Here are a few options are given by our professional doctor for surgery to repair your rotator cuff tear are available. They include:

Open repair

As the name suggests, this is a traditional open surgical operation that includes an incision of several centimeters long. Suitable for complex or large tears. During the surgical procedure, our surgeon will make an incision over your shoulder to detach one of its muscles (deltoid) to access the torn tendon. The entire technique involves the removal of bone spurs from the acromion.

All-arthroscopic repair

In this surgical procedure, the surgeon inserts a tiny camera (known as an arthroscope) into your affected shoulder joint. The arthroscope relays pictures on a TV screen to guide the surgeon’s small surgical instruments during the operation. Small incisions are made, making this process the least invasive method among all the right arthroscopic cuff rotator repair techniques.

Mini-open repair

The mini-open arthroscopic rotator cuff repair applies the latest technology and state-of-the-art instruments to create a miniature incision of about 3-5 cm long. The procedure also uses arthroscopy to provide access and treatment of damaged structures in your shoulder joint. 

For instance, the surgeon will have to remove bone spurs arthroscopically without detaching the deltoid muscle. At the completion of the arthroscopic part of the operation, the surgeon will repair the rotator cuff via a mini-open incision. The surgeon will also view the shoulder structure directly during the tendon repair process.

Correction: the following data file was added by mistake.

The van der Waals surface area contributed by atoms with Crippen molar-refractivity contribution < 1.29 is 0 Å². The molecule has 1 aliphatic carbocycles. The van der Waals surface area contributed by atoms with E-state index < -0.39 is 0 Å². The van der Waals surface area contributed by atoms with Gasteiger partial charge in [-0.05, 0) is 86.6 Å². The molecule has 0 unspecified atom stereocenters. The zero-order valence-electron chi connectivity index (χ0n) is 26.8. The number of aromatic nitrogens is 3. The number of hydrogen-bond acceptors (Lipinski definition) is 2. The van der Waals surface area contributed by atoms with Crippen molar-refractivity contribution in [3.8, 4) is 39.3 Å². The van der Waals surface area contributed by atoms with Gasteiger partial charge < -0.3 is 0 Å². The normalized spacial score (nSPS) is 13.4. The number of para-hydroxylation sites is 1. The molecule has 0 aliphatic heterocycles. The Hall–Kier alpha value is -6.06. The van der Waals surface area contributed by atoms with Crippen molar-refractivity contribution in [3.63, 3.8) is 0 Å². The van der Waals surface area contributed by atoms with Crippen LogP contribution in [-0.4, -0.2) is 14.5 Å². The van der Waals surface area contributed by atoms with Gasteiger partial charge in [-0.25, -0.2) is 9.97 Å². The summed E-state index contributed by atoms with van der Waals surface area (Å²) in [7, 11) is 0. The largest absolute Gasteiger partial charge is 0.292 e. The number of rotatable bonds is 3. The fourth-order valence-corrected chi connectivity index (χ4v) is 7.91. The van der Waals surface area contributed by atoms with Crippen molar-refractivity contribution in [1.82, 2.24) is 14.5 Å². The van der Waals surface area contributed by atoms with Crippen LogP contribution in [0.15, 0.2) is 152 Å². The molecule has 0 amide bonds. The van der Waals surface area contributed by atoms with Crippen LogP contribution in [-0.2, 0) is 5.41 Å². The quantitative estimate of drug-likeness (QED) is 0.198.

The advancements in surgical options for rotator cuff repair involve less invasive procedures. Each method comes with its advantages and disadvantages. However, they all aim at helping your tendon heal properly.

Several factors determine the type of rotator cuff repair. The most important one is your surgeon’s experience, skills, and familiarity with a given procedure. The size of your tear, the quality of your torn tendon tissue, bone, and anatomy play a crucial role in a successful arthroscopic rotator cuff repair.

The good thing with arthroscopic rotator cuff repair is that it can be performed on an outpatient basis. This means that you don’t have to spend your time at the hospital during the operation. Make sure to discuss with our surgeon the best procedure that can meet your health needs and budget.

Arthroscopic Rotator cuff repair Recovery Time

Pain Management

Normally, pain comes after surgery and this is part of a healing process. Luckily, our nurses and doctors will help reduce the pain to enable you to recover quickly. The best way to manage your pain is through medications prescribed by our doctor. Some of these pain-relievers include:

  • Opioids
  • Non-steroidal anti-inflammatory drugs (NSAIDs)
  • Local anesthetics

A combination of these medications will help relieve pain and minimize the use of opioids.

Rehabilitation after arthroscopic rotator cuff repair

You’ll also need rehabilitation to get you back to your normal routine. Our rehabilitation process may involve:

  1. Immobilization-After your surgery, therapy progresses should come in immediately. The arthroscopic subacromial decompression and rotator cuff repair must be protected when the tendon is recovering. In this sense, a sling will help support your arm. Avoid using the same arm during the initial six weeks following your surgery.